Childbirth May Cut Women's Heart Disease Risk
Giving Birth to 4 or More Children Is Linked to Reduced Risk of Death From Heart Disease
WebMD News Archive
Nov. 28, 2011 -- Women who give birth to four or more children may have a slightly lower risk of dying from heart disease later in life compared to women who have no children, new research shows.
Past studies examining the impact of childbirth history on postmenopausal heart disease and stroke risk have been mixed, with some suggesting a higher risk for death from heart attack and stroke associated with pregnancy and childbirth and other studies finding the opposite.
In this study, researchers followed middle-aged, middle-class women living in Southern California for two decades in an effort to assess the impact of childbirth on later heart risk.
About half of the women died during the follow-up, and close to have of these women died of heart-related ailments or stroke.
Those who had given birth to four children or more were significantly less likely to die of heart disease or stroke than women who had not delivered children, even after accounting for the impact of other risk factors.
"These findings are reassuring because they do not show an increased [heart disease and stroke] risk later in life associated with pregnancy and delivery, but the protection associated with multiple deliveries was modest," Society for Reproductive Endocrinology and Infertility President Bradley Van Voorhis, MD, tells WebMD.
The study is published in the November issue of Fertility and Sterility.
Heart Disease in Women
Heart disease is the leading killer of women in the U.S., with more than 300,000 deaths occurring each year.
The study included close to 1,300 women who were age 50 and older when they had their first clinic visit as study participants in the mid-1980s.
The women were asked about their reproductive histories, including the number of pregnancies they had lasting three months or more, the number of babies they gave birth to, and their menopausal histories and use of estrogen therapy.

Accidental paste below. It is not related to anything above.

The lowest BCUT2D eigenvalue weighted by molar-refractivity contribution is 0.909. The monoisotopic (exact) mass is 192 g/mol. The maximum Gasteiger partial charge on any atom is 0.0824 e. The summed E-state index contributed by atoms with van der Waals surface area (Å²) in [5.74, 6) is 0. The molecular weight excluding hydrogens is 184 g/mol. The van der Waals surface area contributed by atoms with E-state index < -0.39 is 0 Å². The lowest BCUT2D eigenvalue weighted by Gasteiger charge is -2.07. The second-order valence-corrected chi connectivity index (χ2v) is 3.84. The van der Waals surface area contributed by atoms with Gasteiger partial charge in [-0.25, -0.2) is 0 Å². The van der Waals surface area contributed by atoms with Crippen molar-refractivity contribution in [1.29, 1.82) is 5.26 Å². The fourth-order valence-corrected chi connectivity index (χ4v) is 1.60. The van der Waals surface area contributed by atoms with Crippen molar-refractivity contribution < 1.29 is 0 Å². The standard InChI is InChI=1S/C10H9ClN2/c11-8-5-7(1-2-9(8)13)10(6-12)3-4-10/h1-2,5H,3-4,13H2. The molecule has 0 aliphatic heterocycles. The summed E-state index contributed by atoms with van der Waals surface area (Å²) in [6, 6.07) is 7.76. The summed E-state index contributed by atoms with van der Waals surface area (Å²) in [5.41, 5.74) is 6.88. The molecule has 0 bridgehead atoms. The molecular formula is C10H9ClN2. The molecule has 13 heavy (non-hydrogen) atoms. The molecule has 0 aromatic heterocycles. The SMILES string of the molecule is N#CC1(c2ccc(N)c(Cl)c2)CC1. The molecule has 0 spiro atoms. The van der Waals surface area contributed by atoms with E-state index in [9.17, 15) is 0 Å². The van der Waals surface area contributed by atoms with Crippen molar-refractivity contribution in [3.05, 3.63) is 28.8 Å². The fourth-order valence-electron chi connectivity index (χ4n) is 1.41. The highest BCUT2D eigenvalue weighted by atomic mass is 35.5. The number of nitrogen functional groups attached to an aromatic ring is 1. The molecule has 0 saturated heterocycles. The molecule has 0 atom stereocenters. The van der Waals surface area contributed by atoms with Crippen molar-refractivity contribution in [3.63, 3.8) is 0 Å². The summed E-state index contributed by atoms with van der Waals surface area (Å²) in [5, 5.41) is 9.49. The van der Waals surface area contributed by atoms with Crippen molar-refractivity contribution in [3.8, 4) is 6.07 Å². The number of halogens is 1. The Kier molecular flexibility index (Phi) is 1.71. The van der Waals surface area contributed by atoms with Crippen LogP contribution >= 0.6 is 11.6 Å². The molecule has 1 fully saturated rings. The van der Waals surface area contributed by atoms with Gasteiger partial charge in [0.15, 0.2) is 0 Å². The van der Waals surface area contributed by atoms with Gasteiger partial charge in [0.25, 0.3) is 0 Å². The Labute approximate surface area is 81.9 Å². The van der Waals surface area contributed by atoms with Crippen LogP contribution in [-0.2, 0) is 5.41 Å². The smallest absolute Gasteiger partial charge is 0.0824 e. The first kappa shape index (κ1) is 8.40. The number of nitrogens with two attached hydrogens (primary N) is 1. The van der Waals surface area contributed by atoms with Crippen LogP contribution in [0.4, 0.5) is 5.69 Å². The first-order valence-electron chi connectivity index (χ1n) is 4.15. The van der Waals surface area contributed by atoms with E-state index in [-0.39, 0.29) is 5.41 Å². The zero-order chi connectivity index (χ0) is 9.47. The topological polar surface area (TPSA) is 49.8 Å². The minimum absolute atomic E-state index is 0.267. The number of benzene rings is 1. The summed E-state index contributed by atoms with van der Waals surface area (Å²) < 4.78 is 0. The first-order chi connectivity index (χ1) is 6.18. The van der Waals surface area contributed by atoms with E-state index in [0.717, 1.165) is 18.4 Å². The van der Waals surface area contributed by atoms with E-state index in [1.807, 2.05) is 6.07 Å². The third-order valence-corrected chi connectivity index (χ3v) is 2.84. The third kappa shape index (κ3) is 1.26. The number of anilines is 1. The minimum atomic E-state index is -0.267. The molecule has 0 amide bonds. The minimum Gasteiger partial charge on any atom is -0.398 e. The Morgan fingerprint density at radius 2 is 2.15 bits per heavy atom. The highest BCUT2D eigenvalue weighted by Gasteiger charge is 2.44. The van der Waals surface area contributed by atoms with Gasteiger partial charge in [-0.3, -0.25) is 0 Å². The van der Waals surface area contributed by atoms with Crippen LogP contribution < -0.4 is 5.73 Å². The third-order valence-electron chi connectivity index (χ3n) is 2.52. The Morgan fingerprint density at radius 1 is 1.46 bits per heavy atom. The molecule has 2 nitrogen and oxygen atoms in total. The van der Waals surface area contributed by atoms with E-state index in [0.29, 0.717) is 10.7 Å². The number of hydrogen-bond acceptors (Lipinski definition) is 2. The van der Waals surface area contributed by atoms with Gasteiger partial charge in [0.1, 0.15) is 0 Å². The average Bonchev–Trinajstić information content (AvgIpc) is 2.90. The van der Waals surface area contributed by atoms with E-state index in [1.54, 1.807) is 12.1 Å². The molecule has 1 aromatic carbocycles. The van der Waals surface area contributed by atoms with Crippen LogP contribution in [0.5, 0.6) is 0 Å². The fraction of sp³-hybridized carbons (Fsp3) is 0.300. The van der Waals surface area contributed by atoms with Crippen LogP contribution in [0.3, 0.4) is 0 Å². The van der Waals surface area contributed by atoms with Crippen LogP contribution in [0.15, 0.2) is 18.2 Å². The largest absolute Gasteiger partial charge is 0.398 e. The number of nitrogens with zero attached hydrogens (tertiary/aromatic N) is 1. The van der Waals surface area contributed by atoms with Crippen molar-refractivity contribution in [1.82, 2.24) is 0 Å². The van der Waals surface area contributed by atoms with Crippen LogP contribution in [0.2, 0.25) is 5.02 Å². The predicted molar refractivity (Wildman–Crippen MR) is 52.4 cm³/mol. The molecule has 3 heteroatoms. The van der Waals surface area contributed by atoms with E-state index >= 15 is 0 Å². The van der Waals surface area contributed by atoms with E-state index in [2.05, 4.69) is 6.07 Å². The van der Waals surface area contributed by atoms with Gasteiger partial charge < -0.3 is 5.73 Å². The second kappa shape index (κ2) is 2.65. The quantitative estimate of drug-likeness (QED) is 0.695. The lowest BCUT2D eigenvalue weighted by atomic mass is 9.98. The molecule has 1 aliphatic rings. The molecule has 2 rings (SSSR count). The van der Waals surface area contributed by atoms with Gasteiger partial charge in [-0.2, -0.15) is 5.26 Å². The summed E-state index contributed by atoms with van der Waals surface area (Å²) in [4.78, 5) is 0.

They were also interviewed to determine their individual risk factors for heart disease.
The average woman who participated in the study had a history of two pregnancies and live births, but some women had no biological children and at least one woman had 13 children.
Compared to women who had not given birth, giving birth to four or more children was associated with a modest decrease in deaths overall from heart disease and stroke, with the strongest association seen for deaths from stroke.
Explaining the Findings
It is not clear how giving birth might protect against death from heart attack and stroke. The researchers speculate that healthier women may have more babies, or that prolonged exposure to higher levels of estrogen and other hormones during pregnancy may help protect the heart years later.
Van Voorhis says a major limitation of the study was that it included mostly middle-class women living in a single Southern California community who had good access to health care and were less likely to be obese, smokers, or have other lifestyle related risk factors associated with heart disease than the population at large.
"These women were generally very healthy with healthy lifestyles," he says. "I don't think you can extrapolate these findings to different populations."